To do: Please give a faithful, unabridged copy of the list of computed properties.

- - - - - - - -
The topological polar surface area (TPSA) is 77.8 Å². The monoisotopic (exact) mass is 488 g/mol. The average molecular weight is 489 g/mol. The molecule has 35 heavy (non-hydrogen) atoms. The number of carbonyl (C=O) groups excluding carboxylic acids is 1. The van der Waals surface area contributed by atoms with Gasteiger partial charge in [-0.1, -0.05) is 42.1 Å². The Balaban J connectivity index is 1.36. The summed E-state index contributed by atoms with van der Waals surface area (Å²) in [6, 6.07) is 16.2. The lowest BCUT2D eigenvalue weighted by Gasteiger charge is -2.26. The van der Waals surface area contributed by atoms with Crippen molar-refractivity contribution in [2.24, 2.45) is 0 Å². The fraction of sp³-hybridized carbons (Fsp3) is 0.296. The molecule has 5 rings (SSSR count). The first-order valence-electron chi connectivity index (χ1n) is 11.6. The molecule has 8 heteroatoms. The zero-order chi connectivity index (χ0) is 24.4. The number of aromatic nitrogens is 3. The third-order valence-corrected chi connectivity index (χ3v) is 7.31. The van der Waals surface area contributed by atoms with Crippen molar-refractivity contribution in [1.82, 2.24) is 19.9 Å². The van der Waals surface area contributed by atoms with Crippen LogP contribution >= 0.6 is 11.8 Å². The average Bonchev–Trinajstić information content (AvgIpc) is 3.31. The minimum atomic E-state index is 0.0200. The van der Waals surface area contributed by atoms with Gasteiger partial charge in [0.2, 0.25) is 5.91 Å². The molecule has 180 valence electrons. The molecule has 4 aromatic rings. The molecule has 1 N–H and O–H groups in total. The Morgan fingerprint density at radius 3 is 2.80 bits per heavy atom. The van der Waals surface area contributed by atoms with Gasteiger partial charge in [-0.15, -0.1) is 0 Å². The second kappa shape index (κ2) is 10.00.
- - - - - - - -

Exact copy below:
The topological polar surface area (TPSA) is 77.8 Å². The monoisotopic (exact) mass is 488 g/mol. The average molecular weight is 489 g/mol. The molecule has 35 heavy (non-hydrogen) atoms. The number of carbonyl (C=O) groups excluding carboxylic acids is 1. The van der Waals surface area contributed by atoms with Gasteiger partial charge in [-0.1, -0.05) is 42.1 Å². The Balaban J connectivity index is 1.36. The summed E-state index contributed by atoms with van der Waals surface area (Å²) in [6, 6.07) is 16.2. The lowest BCUT2D eigenvalue weighted by Gasteiger charge is -2.26. The van der Waals surface area contributed by atoms with Crippen molar-refractivity contribution in [2.24, 2.45) is 0 Å². The fraction of sp³-hybridized carbons (Fsp3) is 0.296. The molecule has 5 rings (SSSR count). The first-order valence-electron chi connectivity index (χ1n) is 11.6. The molecule has 8 heteroatoms. The zero-order chi connectivity index (χ0) is 24.4. The number of aromatic nitrogens is 3. The third-order valence-corrected chi connectivity index (χ3v) is 7.31. The van der Waals surface area contributed by atoms with Crippen molar-refractivity contribution in [1.82, 2.24) is 19.9 Å². The van der Waals surface area contributed by atoms with Crippen LogP contribution >= 0.6 is 11.8 Å². The average Bonchev–Trinajstić information content (AvgIpc) is 3.31. The minimum atomic E-state index is 0.0200. The van der Waals surface area contributed by atoms with Gasteiger partial charge in [0.2, 0.25) is 5.91 Å². The molecule has 180 valence electrons. The molecule has 4 aromatic rings. The molecule has 1 N–H and O–H groups in total. The Morgan fingerprint density at radius 3 is 2.80 bits per heavy atom. The van der Waals surface area contributed by atoms with Gasteiger partial charge in [-0.15, -0.1) is 0 Å². The second kappa shape index (κ2) is 10.00.